The most concerning aspect about the Obama administration’s decision to delay the employer mandate is the justification for the delay. The Treasury Department is basically claiming that the reporting system they originally created to try to make the poorly designed mandate work is incredibly burdensome. From the Treasury:

The Administration is announcing that it will provide an additional year before the ACA mandatory employer and insurer reporting requirements begin.  This is designed to meet two goals.  First, it will allow us to consider ways to simplify the new reporting requirements consistent with the law.  Second, it will provide time to adapt health coverage and reporting systems while employers are moving toward making health coverage affordable and accessible for their employees.  Within the next week, we will publish formal guidance describing this transition.  Just like the Administration’s effort to turn the initial 21-page application for health insurance into a three-page application, we are working hard to adapt and to be flexible about reporting requirements as we implement the law. 

Here is some additional detail.  The ACA includes information reporting (under section 6055) by insurers, self-insuring employers, and other parties that provide health coverage.  It also requires information reporting (under section 6056) by certain employers with respect to the health coverage offered to their full-time employees.  We expect to publish proposed rules implementing these provisions this summer, after a dialogue with stakeholders – including those responsible employers that already provide their full-time work force with coverage far exceeding the minimum employer shared responsibility requirements – in an effort to minimize the reporting, consistent with effective implementation of the law.

This does beg the question: if you haven’t figured out how to make it work yet, how will another year will help?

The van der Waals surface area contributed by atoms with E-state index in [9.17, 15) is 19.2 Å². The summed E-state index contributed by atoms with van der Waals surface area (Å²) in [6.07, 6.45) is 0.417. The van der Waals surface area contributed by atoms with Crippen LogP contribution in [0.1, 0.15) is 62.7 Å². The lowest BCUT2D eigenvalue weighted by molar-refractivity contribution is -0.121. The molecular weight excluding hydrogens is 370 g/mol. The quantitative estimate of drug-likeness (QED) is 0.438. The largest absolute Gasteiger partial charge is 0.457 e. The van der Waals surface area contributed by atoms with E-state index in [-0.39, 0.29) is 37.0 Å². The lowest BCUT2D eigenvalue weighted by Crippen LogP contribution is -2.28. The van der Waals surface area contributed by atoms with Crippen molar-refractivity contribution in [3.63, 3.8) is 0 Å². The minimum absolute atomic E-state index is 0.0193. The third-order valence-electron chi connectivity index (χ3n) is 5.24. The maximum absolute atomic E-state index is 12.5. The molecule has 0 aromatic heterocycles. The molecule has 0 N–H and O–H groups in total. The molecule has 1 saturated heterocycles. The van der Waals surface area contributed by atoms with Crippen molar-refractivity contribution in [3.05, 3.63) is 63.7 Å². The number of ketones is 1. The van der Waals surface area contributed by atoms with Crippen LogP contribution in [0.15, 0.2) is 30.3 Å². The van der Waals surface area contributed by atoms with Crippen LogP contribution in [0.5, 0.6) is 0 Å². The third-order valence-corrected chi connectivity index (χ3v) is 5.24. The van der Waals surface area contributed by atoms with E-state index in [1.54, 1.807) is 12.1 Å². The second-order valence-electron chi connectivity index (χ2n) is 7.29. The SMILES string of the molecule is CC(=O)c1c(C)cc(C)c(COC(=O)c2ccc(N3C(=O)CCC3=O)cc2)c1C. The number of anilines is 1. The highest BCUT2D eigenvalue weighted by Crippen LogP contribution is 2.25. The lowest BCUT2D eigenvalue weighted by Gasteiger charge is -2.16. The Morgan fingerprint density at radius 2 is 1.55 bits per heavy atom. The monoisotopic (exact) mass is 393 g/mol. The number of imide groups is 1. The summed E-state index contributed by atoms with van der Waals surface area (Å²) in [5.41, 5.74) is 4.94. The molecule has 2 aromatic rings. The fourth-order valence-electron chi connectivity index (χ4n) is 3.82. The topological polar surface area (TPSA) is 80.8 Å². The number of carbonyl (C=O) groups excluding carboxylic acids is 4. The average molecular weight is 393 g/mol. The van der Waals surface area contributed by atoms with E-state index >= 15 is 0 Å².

It is not like the implementation process was rushed. It was one of the longest ones for a piece of legislation ever. The administration had four years to work out the kinks but still haven’t.

The other major provisions the administration has previously delayed, the SHOP exchanges and the Basic Health Plan, were at least not core to the basic structure of the law. As quasi-standalone programs it is possibly justifiable to ignore them in order to focus all the limited resources on the core structural elements.

The employer mandate is different. It is a core part of the basic structure of the law. It was meant to expand coverage by getting more people covered at work and to prevent a possible death spiral on the new exchanges with companies dumping the sickest employees. It is necessary to make the system work as advertised. The administration should have been heavily focused on getting it ready. It should have been a top priority.

The fact that after three years they haven’t figured out how to make it work well is worrying. The problem might not be with their previous plan to implement this provision but that the very poorly designed employer mandate is unworkable.

Jon Walker

Jon Walker

Jonathan Walker grew up in New Jersey. He graduated from Wesleyan University in 2006. He is an expert on politics, health care and drug policy. He is also the author of After Legalization and Cobalt Slave, and a Futurist writer at